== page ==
Giant Anaconda

Giant Anaconda
Amazon explorers and local Indians have reported encounters with oversized serpents for over a hundred years. A classic account comes from the colourful Percy H. Fawcett. In 1906, twenty years before he vanished without a trace in the Amazon, Major Fawcett was sent by the Royal Geographic Society to survey the Rio Abuna and Acre rivers. Thirty-nine at the time, Major Fawcett was known for two sometimes contradictory character traits: he was a dreamer whose visionary ideas led him to search for lost jungle cities of fantastic wealth and splendour; he was also a scrupulously matter-of-fact military man who reported exactly what he saw in detailed and down-to-earth observations. His memoirs, striking for their contrast of visionary dreams and earthy frankness, relate many strange adventures—including an encounter with a Giant Anaconda.

It happened in 1907. With his native crew, he was drifting along the Rio Negro when he spotted a great triangular serpentine head appearing at the bow of the boat. Fawcett opened fire, hitting the creature in the spine. In its dying throes the snake thrashed the water all around the boat.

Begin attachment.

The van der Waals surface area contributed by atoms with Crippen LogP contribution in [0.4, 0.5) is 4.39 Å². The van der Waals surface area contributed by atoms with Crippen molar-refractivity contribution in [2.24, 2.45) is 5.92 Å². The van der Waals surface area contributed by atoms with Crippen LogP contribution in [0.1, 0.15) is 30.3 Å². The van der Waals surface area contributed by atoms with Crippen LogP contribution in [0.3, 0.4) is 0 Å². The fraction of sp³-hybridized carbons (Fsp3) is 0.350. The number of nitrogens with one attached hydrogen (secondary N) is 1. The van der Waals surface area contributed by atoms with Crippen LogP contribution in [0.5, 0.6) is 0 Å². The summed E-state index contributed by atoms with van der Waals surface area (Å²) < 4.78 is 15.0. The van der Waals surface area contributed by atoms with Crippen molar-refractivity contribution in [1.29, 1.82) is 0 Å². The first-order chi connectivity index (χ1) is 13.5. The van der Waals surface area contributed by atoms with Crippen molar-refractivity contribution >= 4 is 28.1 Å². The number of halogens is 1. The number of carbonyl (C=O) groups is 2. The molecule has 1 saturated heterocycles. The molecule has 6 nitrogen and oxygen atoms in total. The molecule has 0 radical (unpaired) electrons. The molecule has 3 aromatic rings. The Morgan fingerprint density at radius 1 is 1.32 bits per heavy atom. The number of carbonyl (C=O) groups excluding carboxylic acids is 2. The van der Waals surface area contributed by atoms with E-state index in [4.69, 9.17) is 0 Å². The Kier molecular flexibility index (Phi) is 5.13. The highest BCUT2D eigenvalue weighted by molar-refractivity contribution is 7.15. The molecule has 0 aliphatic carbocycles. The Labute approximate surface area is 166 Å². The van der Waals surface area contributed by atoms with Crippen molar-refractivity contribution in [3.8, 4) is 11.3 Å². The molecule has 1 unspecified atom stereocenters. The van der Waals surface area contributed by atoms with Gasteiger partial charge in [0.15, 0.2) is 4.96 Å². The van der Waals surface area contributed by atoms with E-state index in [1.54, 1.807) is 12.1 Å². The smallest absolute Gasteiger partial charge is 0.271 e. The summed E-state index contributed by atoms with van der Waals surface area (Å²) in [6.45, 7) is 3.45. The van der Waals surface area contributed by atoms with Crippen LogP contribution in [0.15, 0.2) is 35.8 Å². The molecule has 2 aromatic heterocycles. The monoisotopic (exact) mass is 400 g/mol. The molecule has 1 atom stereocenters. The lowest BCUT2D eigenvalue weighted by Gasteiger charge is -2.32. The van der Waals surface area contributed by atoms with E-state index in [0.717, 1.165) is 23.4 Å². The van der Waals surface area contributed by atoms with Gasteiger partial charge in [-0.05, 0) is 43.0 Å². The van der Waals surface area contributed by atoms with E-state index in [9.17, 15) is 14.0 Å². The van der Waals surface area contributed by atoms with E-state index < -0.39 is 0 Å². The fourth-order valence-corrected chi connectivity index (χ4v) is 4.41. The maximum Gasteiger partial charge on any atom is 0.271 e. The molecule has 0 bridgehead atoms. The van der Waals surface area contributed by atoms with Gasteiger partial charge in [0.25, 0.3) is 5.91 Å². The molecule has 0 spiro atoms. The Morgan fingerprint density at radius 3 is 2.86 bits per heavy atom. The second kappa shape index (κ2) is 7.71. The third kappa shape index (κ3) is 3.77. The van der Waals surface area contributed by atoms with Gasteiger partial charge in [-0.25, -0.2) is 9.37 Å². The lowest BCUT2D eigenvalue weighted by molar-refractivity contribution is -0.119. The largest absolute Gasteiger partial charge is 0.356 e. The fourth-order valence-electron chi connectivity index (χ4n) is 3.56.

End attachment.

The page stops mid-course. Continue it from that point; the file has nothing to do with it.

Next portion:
According to Fawcett, the snake measured forty-five feet out of the water and seventeen in it, a total of sixty-two feet. The diameter was relatively small, only twelve inches. Nevertheless, Fawcett had no way to carry the specimen back from the interior, and his sighting has since been viewed as a wild traveler’s tale by conservative zoologists.

An early skeptic, herpetologist Raymond Ditmars, rejected the story on the grounds that anacondas do not get much longer than nineteen feet. Most snake experts now allow for thirty feet. Bernard Heuvelmans, in his chapter on Giant Anacondas in On the Track of Unknown Animals, remarked that the “American herpetologist Thomas Barbour, the great Brazilian expert Dr. Afranio do Amaral of the Institute at Butantan, and Dr. Jose Candido de Melo of the Rio de Janeiro Zoo all agree on forty-five feet.”

In an article in the International Society of Cryptozoology newsletter, J. Richard Greenwell mentions that “the longest measured and accepted length [for an anaconda]—from a 1940s encounter by a Colombian petroleum geologist—is ‘only’ thirty-seven feet, six inches, and even this has recently been questioned.”


The Encyclopedia of Loch Monsters,Sasquatch, Chupacabras, and Other Authentic Mysteries of Nature
Written by Loren Coleman and Jerome Clark – Copyright 1999 Loren Coleman and Jerome Clark